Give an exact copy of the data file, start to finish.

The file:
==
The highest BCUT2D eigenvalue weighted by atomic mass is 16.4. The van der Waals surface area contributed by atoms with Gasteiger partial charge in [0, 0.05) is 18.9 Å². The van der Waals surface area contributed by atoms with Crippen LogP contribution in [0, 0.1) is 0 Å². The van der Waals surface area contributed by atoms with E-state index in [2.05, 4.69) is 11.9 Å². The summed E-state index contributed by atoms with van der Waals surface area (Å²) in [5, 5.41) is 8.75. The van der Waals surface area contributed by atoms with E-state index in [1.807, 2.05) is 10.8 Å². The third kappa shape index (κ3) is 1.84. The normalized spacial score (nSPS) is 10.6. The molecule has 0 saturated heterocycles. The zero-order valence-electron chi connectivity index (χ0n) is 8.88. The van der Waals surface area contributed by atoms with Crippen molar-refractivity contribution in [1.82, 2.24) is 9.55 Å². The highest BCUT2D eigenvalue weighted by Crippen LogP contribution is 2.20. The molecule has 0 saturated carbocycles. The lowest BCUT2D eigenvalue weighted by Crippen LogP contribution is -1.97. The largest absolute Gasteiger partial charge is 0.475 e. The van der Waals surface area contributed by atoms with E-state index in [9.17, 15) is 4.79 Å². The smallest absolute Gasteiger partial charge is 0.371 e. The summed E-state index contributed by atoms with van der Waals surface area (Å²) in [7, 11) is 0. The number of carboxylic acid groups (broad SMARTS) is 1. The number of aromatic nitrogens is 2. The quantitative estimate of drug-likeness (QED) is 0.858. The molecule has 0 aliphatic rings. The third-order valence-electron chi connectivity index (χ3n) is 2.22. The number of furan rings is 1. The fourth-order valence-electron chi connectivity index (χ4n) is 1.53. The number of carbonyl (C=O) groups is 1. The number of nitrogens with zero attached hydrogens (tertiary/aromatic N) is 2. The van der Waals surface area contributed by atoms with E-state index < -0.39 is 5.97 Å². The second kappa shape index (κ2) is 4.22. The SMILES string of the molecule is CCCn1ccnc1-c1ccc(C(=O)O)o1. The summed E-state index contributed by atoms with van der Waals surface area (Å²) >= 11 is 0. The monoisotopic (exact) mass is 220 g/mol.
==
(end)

The highest BCUT2D eigenvalue weighted by atomic mass is 16.4. The van der Waals surface area contributed by atoms with Gasteiger partial charge in [0, 0.05) is 18.9 Å². The van der Waals surface area contributed by atoms with Crippen LogP contribution in [0, 0.1) is 0 Å². The van der Waals surface area contributed by atoms with E-state index in [2.05, 4.69) is 11.9 Å². The summed E-state index contributed by atoms with van der Waals surface area (Å²) in [5, 5.41) is 8.75. The van der Waals surface area contributed by atoms with E-state index in [1.807, 2.05) is 10.8 Å². The third kappa shape index (κ3) is 1.84. The normalized spacial score (nSPS) is 10.6. The molecule has 0 saturated heterocycles. The zero-order valence-electron chi connectivity index (χ0n) is 8.88. The van der Waals surface area contributed by atoms with Crippen molar-refractivity contribution in [1.82, 2.24) is 9.55 Å². The highest BCUT2D eigenvalue weighted by Crippen LogP contribution is 2.20. The molecule has 0 saturated carbocycles. The lowest BCUT2D eigenvalue weighted by Crippen LogP contribution is -1.97. The largest absolute Gasteiger partial charge is 0.475 e. The van der Waals surface area contributed by atoms with E-state index in [9.17, 15) is 4.79 Å². The smallest absolute Gasteiger partial charge is 0.371 e. The summed E-state index contributed by atoms with van der Waals surface area (Å²) in [7, 11) is 0. The number of carboxylic acid groups (broad SMARTS) is 1. The number of aromatic nitrogens is 2. The quantitative estimate of drug-likeness (QED) is 0.858. The molecule has 0 aliphatic rings. The third-order valence-electron chi connectivity index (χ3n) is 2.22. The number of furan rings is 1. The fourth-order valence-electron chi connectivity index (χ4n) is 1.53. The number of carbonyl (C=O) groups is 1. The number of nitrogens with zero attached hydrogens (tertiary/aromatic N) is 2. The van der Waals surface area contributed by atoms with E-state index < -0.39 is 5.97 Å². The second kappa shape index (κ2) is 4.22. The SMILES string of the molecule is CCCn1ccnc1-c1ccc(C(=O)O)o1. The summed E-state index contributed by atoms with van der Waals surface area (Å²) >= 11 is 0. The monoisotopic (exact) mass is 220 g/mol.